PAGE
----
It’s been almost a year since the final strip of Yehuda Moon & the Kickstand Cyclery was published as a webcomic. Unlike other popular strips, there was no epic closure, no promise of continued untold adventures like the all-the-feels finalé to Calvin and Hobbes. Cartoonist Rick Smith and then writing partner Brian Griggs ended the series mid-story, actually, at the very beginning of a new storyline wherein the often absent-minded titular character forgets about the alley-cat he organized.
If you ride a bike – especially year round – there’s a good chance you’re familiar with the strip. Yet gauging from numerous people I know who’ve never heard of Yehuda, there’s an equally good chance you have five years of catching up to do. Yehuda Moon isn’t just a strip about people on bikes. It’s a damn fine comic, period.
Smith found his greatest inspiration in the work of Harold Gray, Chester Gould, and Frank King, but admits, as all modern comic artists must, to having an adoration of Charles Schultz and Bill Watterson. Reading the entire series, it’s easy to see the influence of perhaps Garry Trudeau‘s Doonesbury as well.
As a strip, Yehuda Moon is cycling comedy in all its jargon and minutia, centering around the perennial conflicts that bicyclists encounter with drivers and cars – and between themselves when differing bike cultures clash. Here there is much humor, (see: spandexers and scenesters attempt mingling). Numerous plots revolve around keeping The Kickstand financially afloat, too.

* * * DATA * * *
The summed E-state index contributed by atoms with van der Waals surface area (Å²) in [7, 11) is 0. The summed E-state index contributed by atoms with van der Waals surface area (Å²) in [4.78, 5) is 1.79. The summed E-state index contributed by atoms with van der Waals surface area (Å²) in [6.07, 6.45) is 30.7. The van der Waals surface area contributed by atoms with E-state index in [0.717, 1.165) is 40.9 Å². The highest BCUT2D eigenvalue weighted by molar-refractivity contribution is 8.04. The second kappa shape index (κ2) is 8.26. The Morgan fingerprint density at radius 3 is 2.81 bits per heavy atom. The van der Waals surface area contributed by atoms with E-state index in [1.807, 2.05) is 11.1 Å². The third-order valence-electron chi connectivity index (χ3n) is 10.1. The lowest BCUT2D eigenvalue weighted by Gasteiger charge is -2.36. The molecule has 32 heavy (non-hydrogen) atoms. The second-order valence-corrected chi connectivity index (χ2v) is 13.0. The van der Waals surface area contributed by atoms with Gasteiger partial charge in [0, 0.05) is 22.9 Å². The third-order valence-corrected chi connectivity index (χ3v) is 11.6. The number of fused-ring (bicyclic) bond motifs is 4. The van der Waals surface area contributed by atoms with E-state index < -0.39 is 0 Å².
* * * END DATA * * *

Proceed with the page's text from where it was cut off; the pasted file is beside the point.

As a character, Yehuda is unique yet relatable, falling into the Rivendell school of thought. He’s likely a card-carrying member of the Slow Bike Movement, pedaling a steel-framed Van Sweringen. Yet his guerrilla advocate hijinks more closely resemble the real-life tactical urbanist actions happening where citizens tired of unsafe streets start taking matters into their own hands.
While the shop humor is light and accessible regardless of your wrenching ability, Yehuda is at its best when its characters tackle sociopathic motorists, self-righteous safety patrollers, and inept politicians. Here we find the writing’s razor wit, the humor ringing the truest. For all of Yehuda’s schemes for liberating motorists into bicyclists, he is often subdued by those who lack his style or conviction.
Not every person is presented three-dimensionally here, but they needn’t be. There is ample character-driven narrative to render these actors with charm and emotional honesty. You almost forget bicycles are the constant undercurrent in their lives – as is likely true for the lives of any commuter or mechanic.
Yehuda Moon and the rest of the characters occupy their panels cracking wise. Still, over the span of months and years, heavier stories emerge – some saddening, some uplifting, some downright paranormal. Like our own lives, not every conflict begins and ends in a week. Constantly, we are interrupted by the multi-faceted world in which we ride. With his comic, Smith created a similarly complete world, making it all the more difficult to watch the strip end abruptly. Maybe this gives the story just a bit more immortality. Who knows? Perhaps Rick Smith will make an eventual return to the drawing board, armed with fresh ideas along with time and funding to execute them.
Enjoy the collection below illustrating some of the best qualities of the strip, its characters, and all the esoteric foibles of the bike world. Consider them a personal Top 40. If these interest you, there’s over a thousand more HERE. If you really like what you see, printed collections of the series are also available.
See you in the streets.
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